The commercialization of space fuels concerns that the private sector will unduly influence how states interpret the OST’s duty to authorize and supervise nongovernmental space activities. The debate over whether U.S. support for commercial space activities violates this OST requirement might also create diplomatic problems.
New diplomatic initiatives on space cybersecurity would encounter headwinds. Putting “space” before “cybersecurity” does not alleviate the geopolitical tensions that already limit cooperation on cyberspace and space. The United States, China, and Russia have not agreed on how to approach cybersecurity or address military activities in space. Recent diplomatic activities on space and cybersecurity concluded without addressing space cybersecurity, including the UN GGEs on cyberspace and outer space and the European Union’s code of conduct for space activities [PDF]. Negotiations in the UN Committee on Peaceful Uses of Outer Space on guidelines for the long-term sustainability of space activities considered but did not adopt proposed guidelines [PDF] on information-security policies for the terrestrial and orbital parts of space systems. Controversies and disagreements during these efforts suggest that reopening them for space cybersecurity would not be effective. Further, the increased number of spacefaring nations, which now includes such countries as South Korea and the United Arab Emirates, complicates diplomacy by requiring more countries to reach consensus.
States might also believe more diplomatic activity is not necessary because they already have sufficient incentives to refrain from dangerous cyber operations in space. Disabling a satellite through cyber means could turn it into space debris—already a major problem—that threatens space activities for all countries. The importance of intelligence satellites in maintaining nuclear deterrence also encourages restraint in interfering with the satellites of rival nuclear powers. Following trends on Earth, countries might want to avoid diplomatic activity in order to engage in cyber operations in space that “subvert the integrity of political, social, and economic systems, rather than destroy physical infrastructure” by, for example, manipulating or hijacking an adversary’s space infrastructure to spread propaganda and misinformation.
The United States can provide leadership on cybersecurity in outer space through a comprehensive strategy. The Trump administration is positioned to advance space cybersecurity because its priorities include improving critical infrastructure cybersecurity, addressing security threats to space operations [PDF], and promoting commercial space activities. The administration resurrected the National Space Council and should task it with developing recommendations on strengthening the cybersecurity of space infrastructure. To do so, the council should convene government officials and leaders from the commercial space sector to share insights on managing cybersecurity as space and cyberspace merge. These leaders should include people who have led both information technology and space enterprises, such as Paul Allen (Stratolaunch Systems), Jeff Bezos (Blue Origin), and Elon Musk (SpaceX). The Trump administration should instruct the Department of Commerce, Department of Homeland Security, Federal Aviation Administration, Federal Communications Commission, and NASA to make cybersecurity a priority in their space collaborations with the private sector.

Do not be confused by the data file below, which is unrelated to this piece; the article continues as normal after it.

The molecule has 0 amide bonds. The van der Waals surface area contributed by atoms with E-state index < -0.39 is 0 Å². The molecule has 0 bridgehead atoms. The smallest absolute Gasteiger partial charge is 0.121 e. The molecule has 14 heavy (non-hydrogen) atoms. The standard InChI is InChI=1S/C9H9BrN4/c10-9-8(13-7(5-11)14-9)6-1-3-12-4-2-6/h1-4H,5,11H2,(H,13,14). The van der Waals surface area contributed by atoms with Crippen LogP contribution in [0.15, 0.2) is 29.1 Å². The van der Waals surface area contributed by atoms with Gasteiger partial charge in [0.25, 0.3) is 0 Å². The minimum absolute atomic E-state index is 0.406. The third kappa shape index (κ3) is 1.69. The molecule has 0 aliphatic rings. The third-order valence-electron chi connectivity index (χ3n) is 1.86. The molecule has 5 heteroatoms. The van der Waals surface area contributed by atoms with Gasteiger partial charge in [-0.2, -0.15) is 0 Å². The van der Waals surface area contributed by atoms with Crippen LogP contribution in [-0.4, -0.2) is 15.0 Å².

With private-sector space activities expanding, Congress should adopt a comprehensive regulatory framework for the commercial space sector. Current law does not regulate the full range of space activities the private sector is planning, a problem recognized [PDF] but not addressed during the Barack Obama administration. A comprehensive framework would provide commercial space enterprises with regulatory certainty and help the United States comply with its OST obligation to authorize and supervise nongovernmental space activities. The legislation should emphasize the importance of existing federal law on cybersecurity information sharing, provide government assistance to industry-led efforts to strengthen space cybersecurity (especially concerning threats from state actors), and—as happened in other sectors, such as energy—facilitate public-private collaborations on cybersecurity.